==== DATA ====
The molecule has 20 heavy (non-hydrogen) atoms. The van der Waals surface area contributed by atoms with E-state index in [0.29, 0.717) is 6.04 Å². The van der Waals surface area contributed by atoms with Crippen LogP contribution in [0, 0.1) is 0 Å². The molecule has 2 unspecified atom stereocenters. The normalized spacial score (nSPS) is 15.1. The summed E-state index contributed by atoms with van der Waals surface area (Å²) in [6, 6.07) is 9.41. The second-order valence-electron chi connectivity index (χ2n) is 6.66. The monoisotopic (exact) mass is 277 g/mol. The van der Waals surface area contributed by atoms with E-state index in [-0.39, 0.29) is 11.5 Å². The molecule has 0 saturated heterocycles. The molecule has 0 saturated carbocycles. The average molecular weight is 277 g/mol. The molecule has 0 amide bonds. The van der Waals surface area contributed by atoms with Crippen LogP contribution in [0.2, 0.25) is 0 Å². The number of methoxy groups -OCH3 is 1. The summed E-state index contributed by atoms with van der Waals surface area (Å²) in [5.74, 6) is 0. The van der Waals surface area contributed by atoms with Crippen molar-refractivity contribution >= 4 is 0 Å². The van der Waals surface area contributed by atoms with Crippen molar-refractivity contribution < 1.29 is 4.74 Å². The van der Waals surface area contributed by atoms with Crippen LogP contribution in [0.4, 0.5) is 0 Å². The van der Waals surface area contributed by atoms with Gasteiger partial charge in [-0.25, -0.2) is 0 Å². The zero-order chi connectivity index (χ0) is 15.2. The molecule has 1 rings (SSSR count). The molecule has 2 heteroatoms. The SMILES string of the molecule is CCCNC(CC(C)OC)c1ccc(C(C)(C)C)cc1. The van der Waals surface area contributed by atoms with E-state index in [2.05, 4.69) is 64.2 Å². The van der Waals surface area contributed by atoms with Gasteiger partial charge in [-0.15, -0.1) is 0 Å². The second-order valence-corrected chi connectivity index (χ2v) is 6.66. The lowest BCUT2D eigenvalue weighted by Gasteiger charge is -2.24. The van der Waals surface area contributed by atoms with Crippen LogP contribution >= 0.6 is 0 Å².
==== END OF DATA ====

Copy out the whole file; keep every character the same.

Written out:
The molecule has 20 heavy (non-hydrogen) atoms. The van der Waals surface area contributed by atoms with E-state index in [0.29, 0.717) is 6.04 Å². The van der Waals surface area contributed by atoms with Crippen LogP contribution in [0, 0.1) is 0 Å². The molecule has 2 unspecified atom stereocenters. The normalized spacial score (nSPS) is 15.1. The summed E-state index contributed by atoms with van der Waals surface area (Å²) in [6, 6.07) is 9.41. The second-order valence-electron chi connectivity index (χ2n) is 6.66. The monoisotopic (exact) mass is 277 g/mol. The van der Waals surface area contributed by atoms with E-state index in [-0.39, 0.29) is 11.5 Å². The molecule has 0 saturated heterocycles. The molecule has 0 saturated carbocycles. The average molecular weight is 277 g/mol. The molecule has 0 amide bonds. The van der Waals surface area contributed by atoms with Crippen LogP contribution in [0.2, 0.25) is 0 Å². The number of methoxy groups -OCH3 is 1. The summed E-state index contributed by atoms with van der Waals surface area (Å²) in [5.74, 6) is 0. The van der Waals surface area contributed by atoms with Crippen molar-refractivity contribution >= 4 is 0 Å². The van der Waals surface area contributed by atoms with Crippen molar-refractivity contribution < 1.29 is 4.74 Å². The van der Waals surface area contributed by atoms with Crippen LogP contribution in [0.4, 0.5) is 0 Å². The van der Waals surface area contributed by atoms with Gasteiger partial charge in [-0.25, -0.2) is 0 Å². The zero-order chi connectivity index (χ0) is 15.2. The molecule has 1 rings (SSSR count). The molecule has 2 heteroatoms. The SMILES string of the molecule is CCCNC(CC(C)OC)c1ccc(C(C)(C)C)cc1. The van der Waals surface area contributed by atoms with E-state index in [2.05, 4.69) is 64.2 Å². The van der Waals surface area contributed by atoms with Gasteiger partial charge in [-0.15, -0.1) is 0 Å². The second-order valence-corrected chi connectivity index (χ2v) is 6.66. The lowest BCUT2D eigenvalue weighted by Gasteiger charge is -2.24. The van der Waals surface area contributed by atoms with Crippen LogP contribution >= 0.6 is 0 Å².